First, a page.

How long have you been a member of the Board of the Aldermen?

I was appointed to the Board of Aldermen in March 2011 to fill a vacancy on the board.  In November 2011, I was elected to a two-year term.

Why did you decide to become an Alderman?

I have always been active in the city, whether through my past professional work with the Melrose Alliance Against Violence (MAAV) or through volunteering to lead the Franklin Early Childhood Center (ECC) P.T.O.   When I found out that the Board was looking for applicants to fill a vacant seat, I saw this opportunity as an extension of my community involvement.

What is your favorite aspect of being an Alderman?

Do I have to pick just one?!  There are many—I find it fascinating…what it takes to keep a great city running smoothly; trying to figure out how to create a balance of providing excellent city services while keeping costs down for residents; meeting new people in the community; and hearing from the city employees about their individual departments.  I learn so much from listening to everyone around me, including my colleagues on the Board who have been great mentors for me.

Do you have any other interests? If so, what are they?

No other interests at all…strictly municipal budgets.  Just kidding!  Yes, I do have other interests. I enjoy spending time with my family, reading, and going to the beach.

What is one interesting thing about the ward in which you live?

I am an Alderman-at-Large, so I represent the whole city, but I am a resident of Ward 4.  My family moved to Porter Street last year and my children are now the 5th generation of my family to live on Porter Street. Though, now I am realizing that this is probably only interesting to me!

What do you like most about Melrose?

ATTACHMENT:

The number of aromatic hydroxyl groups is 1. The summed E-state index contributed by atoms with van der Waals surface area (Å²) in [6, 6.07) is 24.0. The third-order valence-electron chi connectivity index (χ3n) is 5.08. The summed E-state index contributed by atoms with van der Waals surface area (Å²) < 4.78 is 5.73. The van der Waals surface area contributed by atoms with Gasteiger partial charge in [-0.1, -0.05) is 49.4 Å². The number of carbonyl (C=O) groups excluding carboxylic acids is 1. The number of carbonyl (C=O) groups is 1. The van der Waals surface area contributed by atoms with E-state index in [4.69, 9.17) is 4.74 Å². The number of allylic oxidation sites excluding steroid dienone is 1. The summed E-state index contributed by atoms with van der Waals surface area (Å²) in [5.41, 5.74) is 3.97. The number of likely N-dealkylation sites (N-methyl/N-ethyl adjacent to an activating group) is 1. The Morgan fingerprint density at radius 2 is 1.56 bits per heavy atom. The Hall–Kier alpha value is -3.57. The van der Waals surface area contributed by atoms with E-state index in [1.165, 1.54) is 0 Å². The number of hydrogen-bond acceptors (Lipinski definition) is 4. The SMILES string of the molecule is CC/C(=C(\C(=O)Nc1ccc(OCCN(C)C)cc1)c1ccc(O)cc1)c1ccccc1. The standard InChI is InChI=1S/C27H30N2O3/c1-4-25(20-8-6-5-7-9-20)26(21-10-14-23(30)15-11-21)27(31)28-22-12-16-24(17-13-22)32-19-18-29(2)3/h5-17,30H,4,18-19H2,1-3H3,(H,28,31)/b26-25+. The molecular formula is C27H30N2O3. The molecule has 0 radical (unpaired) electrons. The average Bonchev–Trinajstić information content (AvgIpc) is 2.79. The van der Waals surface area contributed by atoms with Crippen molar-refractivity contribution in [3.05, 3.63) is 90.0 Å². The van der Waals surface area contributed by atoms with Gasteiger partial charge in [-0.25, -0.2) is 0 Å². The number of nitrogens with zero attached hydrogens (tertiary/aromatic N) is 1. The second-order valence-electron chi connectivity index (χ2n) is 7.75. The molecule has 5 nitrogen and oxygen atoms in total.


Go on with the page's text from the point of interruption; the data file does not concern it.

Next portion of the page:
Melrose has so much to offer, with such an easy commute to Boston, but with the benefits of a quiet, residential setting. We have a vibrant small business community, both downtown and in the other business districts in the city.  I love the programs that Melrose offers for young families: organized and drop-in activities through the Recreation Department, the Winter Festival at Mount Hood, Community Nights Out in the summer, movies at Memorial Hall, the Lloyd pool on Tremont Street, the Melrose Kids Club, etc.  I think the people, though, are what make our community so unique.  We have volunteers on Little League and soccer fields, robotics teams, the Milano Senior Center, Veterans’ organizations, energy conservation groups, PTOs, and more.  These volunteers are all personally invested in seeing Melrose thrive and I think that enthusiasm and dedication really sets us apart.

If you could change one thing about Melrose, what would it be and why?

I don’t think there is one thing specifically that I would like to see changed, but rather certain areas where we could expand and improve.  These would include an aggressive water conservation plan, improvements to Melrose High School, which are ongoing, and regionalization of services where appropriate.  Melrose is in a great place right now and I am happy to support programs that keep us moving in the right direction.

Melrose IT director picks up national award

Our Information Technology director, Jorge Pazos, is in California as I write this, attending the CIO 100 Symposium, and last night he accepted the CIO 100 Award on behalf of the City of Melrose. The award recognizes our IT department’s innovative approach, which has allowed them not only to manage the City’s computer resources with great efficiency but also to provide support services to the Town of Essex in an unprecedented regionalization agreement. I am proud of our department, and I expect great things from them in the future. But for now: Congratulations, Jorge!

Guest Post: Famous Melrosians

By Abraham Zimmerman

You have, most likely, seen their faces before, but did you know that these individuals are from Melrose?

Have you ever tuned in to watch the Red Sox on New England Sports Network (NESN)? If so, then you are sure to have heard the voice of Melrose native Don Orsillo.  Orsillo has been the play-by-play commentator for the Red Sox since 2001. He was born in Melrose on December 16, 1968.  He went to Northeastern and received a degree in communications before starting his work as a broadcaster.